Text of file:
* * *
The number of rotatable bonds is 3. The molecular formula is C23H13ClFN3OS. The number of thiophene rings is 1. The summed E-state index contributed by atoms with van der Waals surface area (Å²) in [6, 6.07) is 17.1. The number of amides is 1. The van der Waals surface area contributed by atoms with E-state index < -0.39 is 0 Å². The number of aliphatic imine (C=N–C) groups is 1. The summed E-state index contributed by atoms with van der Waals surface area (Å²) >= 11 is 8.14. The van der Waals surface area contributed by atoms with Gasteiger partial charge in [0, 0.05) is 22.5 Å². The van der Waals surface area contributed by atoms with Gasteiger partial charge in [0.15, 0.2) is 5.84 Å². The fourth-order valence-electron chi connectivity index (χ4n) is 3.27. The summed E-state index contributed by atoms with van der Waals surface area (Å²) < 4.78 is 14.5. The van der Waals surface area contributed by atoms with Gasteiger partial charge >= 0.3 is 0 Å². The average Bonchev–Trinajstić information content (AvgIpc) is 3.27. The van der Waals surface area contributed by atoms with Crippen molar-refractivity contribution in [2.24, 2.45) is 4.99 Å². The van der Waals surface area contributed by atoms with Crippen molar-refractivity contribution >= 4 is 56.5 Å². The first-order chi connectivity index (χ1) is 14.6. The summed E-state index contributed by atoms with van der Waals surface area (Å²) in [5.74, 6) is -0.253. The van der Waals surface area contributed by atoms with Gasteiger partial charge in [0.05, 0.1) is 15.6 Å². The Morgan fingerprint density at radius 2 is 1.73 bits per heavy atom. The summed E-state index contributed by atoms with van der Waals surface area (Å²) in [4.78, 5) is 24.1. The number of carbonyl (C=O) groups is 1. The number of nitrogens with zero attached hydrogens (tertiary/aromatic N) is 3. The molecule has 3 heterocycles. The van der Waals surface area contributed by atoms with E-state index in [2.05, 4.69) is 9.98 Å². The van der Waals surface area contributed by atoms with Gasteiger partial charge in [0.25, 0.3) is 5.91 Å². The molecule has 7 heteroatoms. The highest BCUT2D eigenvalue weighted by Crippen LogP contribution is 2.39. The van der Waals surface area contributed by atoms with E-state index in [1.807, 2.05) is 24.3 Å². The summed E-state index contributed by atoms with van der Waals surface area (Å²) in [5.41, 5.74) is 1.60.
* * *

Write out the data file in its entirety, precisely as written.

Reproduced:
The number of rotatable bonds is 3. The molecular formula is C23H13ClFN3OS. The number of thiophene rings is 1. The summed E-state index contributed by atoms with van der Waals surface area (Å²) in [6, 6.07) is 17.1. The number of amides is 1. The van der Waals surface area contributed by atoms with E-state index < -0.39 is 0 Å². The number of aliphatic imine (C=N–C) groups is 1. The summed E-state index contributed by atoms with van der Waals surface area (Å²) >= 11 is 8.14. The van der Waals surface area contributed by atoms with Gasteiger partial charge in [0, 0.05) is 22.5 Å². The van der Waals surface area contributed by atoms with Gasteiger partial charge in [0.15, 0.2) is 5.84 Å². The fourth-order valence-electron chi connectivity index (χ4n) is 3.27. The summed E-state index contributed by atoms with van der Waals surface area (Å²) < 4.78 is 14.5. The van der Waals surface area contributed by atoms with Gasteiger partial charge >= 0.3 is 0 Å². The average Bonchev–Trinajstić information content (AvgIpc) is 3.27. The van der Waals surface area contributed by atoms with Crippen molar-refractivity contribution in [2.24, 2.45) is 4.99 Å². The van der Waals surface area contributed by atoms with Crippen molar-refractivity contribution >= 4 is 56.5 Å². The first-order chi connectivity index (χ1) is 14.6. The summed E-state index contributed by atoms with van der Waals surface area (Å²) in [5.74, 6) is -0.253. The van der Waals surface area contributed by atoms with Gasteiger partial charge in [0.05, 0.1) is 15.6 Å². The Morgan fingerprint density at radius 2 is 1.73 bits per heavy atom. The summed E-state index contributed by atoms with van der Waals surface area (Å²) in [4.78, 5) is 24.1. The number of carbonyl (C=O) groups is 1. The number of nitrogens with zero attached hydrogens (tertiary/aromatic N) is 3. The molecule has 3 heterocycles. The van der Waals surface area contributed by atoms with E-state index in [2.05, 4.69) is 9.98 Å². The van der Waals surface area contributed by atoms with Gasteiger partial charge in [0.25, 0.3) is 5.91 Å². The molecule has 7 heteroatoms. The highest BCUT2D eigenvalue weighted by Crippen LogP contribution is 2.39. The van der Waals surface area contributed by atoms with E-state index in [1.807, 2.05) is 24.3 Å². The summed E-state index contributed by atoms with van der Waals surface area (Å²) in [5.41, 5.74) is 1.60.